This turns out to be not at all true. As far as I can tell from doing a whole lot of reading on the topic, there seem to be two kinds of colic: indigestion, and emotional meltdowns. Kit's had both, and we were able to identify them pretty quickly and treat them pretty straightforwardly. Kit is a very easy-going and good-natured kid, so that may be a factor, but hopefully this info will still be useful for other parents whose babies are not quite so chill.
1) Indigestion. "Our baby screams a lot and arches in pain when fed breast milk or standard formula," we said. "Well, some babies are colicky after feeding," our pediatrician said. Aha!
, we thought. "Colicky" means "is upset about digestion pain".
And indeed, when we stopped feeding Kit breast milk and regular formula and started using a super-digestible formula (from Honest Co.
, and we recommend it very highly--Kit spits it up even less than the supposedly ultra-gentle Similac Alimentum, and it's half the price), and made sure not to feed Kit more than their tiny stomach could hold, the colic went away. Kit still fusses a bit about 10 minutes after eating, and then farts a couple of times and settles right down. If we give a teaspoon or two of Colic-Ease
every day, there's no fussing at all.
The pediatrician pointed out that since Kit wasn't vomiting up the meals, we could keep feeding breast milk (and the immunity benefits thereof) as long as we had a high tolerance for the screaming, until Kit got to be about three months old and the stomach developed enough to be able to digest the milk more easily. He did this in a very neutral way, which I appreciated--matter-of-fact, not pushing us one direction or the other. X and I stared at him with identical expressions of horror. It's not the screaming itself, but the idea of causing our child preventable pain, several times a day, for months. We considered dosing Kit with antacids, but our pediatrician shares our hesitation to put a very young baby on daily medication when there are non-medical options to pursue. So we switched to formula with some wistfulness but no regrets. That said, even if you're very dedicated to exclusively breastfeeding, there are ways of treating indigestion-type colic, and anyone (especially anyone not your doctor) who tells you that it's full-stop untreatable is probably wrong--any given attack of indigestion colic may just have to run its course, but a lot of those attacks can be prevented. Kit's always been an expert belcher and farter, so gas build-up isn't an issue, but if it were we could use simethicone drops and the Windi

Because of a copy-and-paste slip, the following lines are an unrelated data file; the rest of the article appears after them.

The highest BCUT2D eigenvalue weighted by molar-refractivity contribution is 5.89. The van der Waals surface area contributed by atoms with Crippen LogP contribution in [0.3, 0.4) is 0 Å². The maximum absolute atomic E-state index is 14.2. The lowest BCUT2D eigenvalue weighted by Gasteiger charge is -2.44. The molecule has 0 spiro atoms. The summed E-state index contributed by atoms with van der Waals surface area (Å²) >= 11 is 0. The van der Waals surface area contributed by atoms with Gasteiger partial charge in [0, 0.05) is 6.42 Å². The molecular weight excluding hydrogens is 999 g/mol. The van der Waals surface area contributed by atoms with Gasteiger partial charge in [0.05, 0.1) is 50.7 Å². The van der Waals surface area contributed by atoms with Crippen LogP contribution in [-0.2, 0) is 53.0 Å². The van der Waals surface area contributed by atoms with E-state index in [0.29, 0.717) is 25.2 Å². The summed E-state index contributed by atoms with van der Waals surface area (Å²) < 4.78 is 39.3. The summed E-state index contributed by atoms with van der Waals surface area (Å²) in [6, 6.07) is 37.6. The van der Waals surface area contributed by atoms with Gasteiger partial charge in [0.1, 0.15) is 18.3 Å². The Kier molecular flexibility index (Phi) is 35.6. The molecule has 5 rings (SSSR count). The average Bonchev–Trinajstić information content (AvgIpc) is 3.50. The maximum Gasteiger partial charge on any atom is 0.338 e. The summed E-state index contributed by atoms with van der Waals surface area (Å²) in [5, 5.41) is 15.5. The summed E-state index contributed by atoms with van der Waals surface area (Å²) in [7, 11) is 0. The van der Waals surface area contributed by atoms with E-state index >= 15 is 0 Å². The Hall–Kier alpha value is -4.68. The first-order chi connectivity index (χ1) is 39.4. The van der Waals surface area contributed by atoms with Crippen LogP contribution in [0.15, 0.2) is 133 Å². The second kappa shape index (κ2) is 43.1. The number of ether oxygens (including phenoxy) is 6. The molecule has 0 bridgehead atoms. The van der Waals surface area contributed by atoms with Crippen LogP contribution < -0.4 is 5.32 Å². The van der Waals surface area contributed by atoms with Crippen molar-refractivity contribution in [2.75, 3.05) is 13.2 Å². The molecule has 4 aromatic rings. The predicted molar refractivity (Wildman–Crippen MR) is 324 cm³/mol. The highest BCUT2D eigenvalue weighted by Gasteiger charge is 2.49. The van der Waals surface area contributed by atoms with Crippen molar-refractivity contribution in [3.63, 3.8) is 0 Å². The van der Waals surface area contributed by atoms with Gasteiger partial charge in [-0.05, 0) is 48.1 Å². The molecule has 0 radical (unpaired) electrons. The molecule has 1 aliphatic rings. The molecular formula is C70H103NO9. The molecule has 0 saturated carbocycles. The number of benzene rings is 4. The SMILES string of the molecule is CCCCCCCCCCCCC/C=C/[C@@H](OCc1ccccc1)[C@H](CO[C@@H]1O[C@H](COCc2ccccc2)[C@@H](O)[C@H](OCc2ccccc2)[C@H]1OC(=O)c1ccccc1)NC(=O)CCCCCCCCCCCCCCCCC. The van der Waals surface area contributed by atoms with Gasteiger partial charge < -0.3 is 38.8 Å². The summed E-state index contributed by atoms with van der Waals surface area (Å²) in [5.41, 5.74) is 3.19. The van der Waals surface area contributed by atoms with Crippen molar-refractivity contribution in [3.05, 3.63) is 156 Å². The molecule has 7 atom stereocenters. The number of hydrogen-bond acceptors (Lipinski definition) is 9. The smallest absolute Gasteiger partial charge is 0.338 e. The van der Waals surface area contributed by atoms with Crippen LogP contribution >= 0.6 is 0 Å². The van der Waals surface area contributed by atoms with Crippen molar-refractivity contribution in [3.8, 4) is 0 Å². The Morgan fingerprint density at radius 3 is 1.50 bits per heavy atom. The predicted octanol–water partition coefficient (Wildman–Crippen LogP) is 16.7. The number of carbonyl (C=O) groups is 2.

. Some babies have allergies to things the breastfeeding parent is eating, and a change in diet can help. There are lots of things to try.
2) Emotional meltdowns. T. Berry Brazelton defines this type of colic very clearly in his Touchpoints: Birth to Three
, which is an excellent book that I think all new parents should keep on hand. Brazelton identifies it as coming from overstimulation during the day, which is why it reliably occurs in the evening. Since it doesn't have a physical cause, physical treatments (feeding, changing, gas drops, etc.) don't work, and soothing techniques like swaddling and pacifiers are of limited use. other_alice
pointed me to a site about "the PURPLE crying period"
, which looks like much the same thing.
Brazelton advises making sure there are no physical problems to address and then leaving the baby alone in the crib to scream out their feelings, self-soothe, decompress, and sleep without further stimulation; in his experience, this can reduce the average duration of a colic attack by half. The "PURPLE crying period" site mentions a study
in which babies cried less if their parents carried them around more often, as part of everyday life, rather than only picking them up when they were crying. So as with many things, the appropriate approach depends on you and your baby and your parenting style.